Why the second amendment doesn’t make sense anymore

The philosophy behind the second amendment makes a lot of sense, for a different time in history.

Albert Berk Toledo
3 min readAug 5, 2019


I want to start by saying that I am not an expert in this topic, and I welcome any meaningful criticism and discussion around the topic as a response to this article.

Second Amendment

A well regulated Militia, being necessary to the security of a free State, the right of the people to keep and bear Arms, shall not be infringed.

— Constitution of the United States, Amendment II

The philosophy behind the second amendment

The second amendment of the U.S. constitution was intended to protect the public from a federal government that could turn against its people, much like the first amendment.

While the first amendment protects the people of the land against an authoritative government’s attempt to control and potentially abuse them by censoring information that is accessible to them, the second amendment protects the people against a potential physical military threat by the federal government.

The founding fathers understood the human nature very well and wanted to take caution against potential flaws by the ruling class.

They understood that those who hold political power will almost always strive to reduce the freedom of those they rule and that many of the ruled will always be tempted to trade their liberty for empty promises of security. The causes of these political phenomena are sown in the nature of man.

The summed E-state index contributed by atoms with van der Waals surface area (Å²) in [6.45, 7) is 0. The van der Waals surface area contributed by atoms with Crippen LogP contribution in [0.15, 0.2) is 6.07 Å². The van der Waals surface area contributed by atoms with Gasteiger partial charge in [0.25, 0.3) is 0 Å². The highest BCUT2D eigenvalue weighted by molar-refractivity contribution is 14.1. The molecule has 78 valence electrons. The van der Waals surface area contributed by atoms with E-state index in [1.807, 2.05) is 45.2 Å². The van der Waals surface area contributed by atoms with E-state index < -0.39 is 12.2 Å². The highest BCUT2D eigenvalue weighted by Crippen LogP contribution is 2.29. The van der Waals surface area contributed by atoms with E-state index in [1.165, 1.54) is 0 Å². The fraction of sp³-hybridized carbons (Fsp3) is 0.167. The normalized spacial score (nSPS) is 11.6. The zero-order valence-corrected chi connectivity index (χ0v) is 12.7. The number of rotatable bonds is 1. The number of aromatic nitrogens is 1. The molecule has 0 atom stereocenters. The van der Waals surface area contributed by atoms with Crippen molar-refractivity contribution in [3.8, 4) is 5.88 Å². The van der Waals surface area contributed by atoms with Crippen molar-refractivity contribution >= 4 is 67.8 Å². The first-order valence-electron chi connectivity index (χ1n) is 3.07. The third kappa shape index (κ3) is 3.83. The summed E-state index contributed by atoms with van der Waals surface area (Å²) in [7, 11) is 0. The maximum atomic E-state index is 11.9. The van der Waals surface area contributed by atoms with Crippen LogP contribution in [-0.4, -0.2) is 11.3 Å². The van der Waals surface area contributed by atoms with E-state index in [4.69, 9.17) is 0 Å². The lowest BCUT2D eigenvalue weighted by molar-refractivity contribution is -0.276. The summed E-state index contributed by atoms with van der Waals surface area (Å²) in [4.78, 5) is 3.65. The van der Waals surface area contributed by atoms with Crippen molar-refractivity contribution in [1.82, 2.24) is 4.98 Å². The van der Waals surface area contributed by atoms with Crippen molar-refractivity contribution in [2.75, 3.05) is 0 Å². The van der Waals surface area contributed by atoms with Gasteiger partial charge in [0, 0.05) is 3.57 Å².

— The Heritage Foundation

It’s a different time

However, the realities, especially around the technology of weaponry of those early days of the republic and the 21st century are not the same. No matter how much you expand the right to bear arms of the citizens, the military of the federal government will always be more powerful than the people in today’s world.

A government with nuclear weapons and fighter jets will never be threatened by a public with pistols nor machine guns. An example of this is the war in Syria, the atrocities of a government against its own people can’t be prevented by arming the civilian population.

Whether the unbalanced power of a federal military over the civilians is good or bad is questionable. The level of civilization the U.S. has reached in the 21st century makes it very unlikely to have a situation where the government turns against its people. The focus today should be around keeping the institutions and the functioning democracy strong so that an armed public is never necessary, since it will be a losing strategy anyways.

First amendment is the second amendment of the 21st century

And for that, we should focus more on the first amendment than the second amendment. In a world where information and knowledge is so fluid and access is abundant, information is more powerful than ever and the most dangerous weapon in a government’s arsenal is censorship.

We should make sure the same imbalance between the people and the government in the area of weaponry doesn’t occur in the area of information.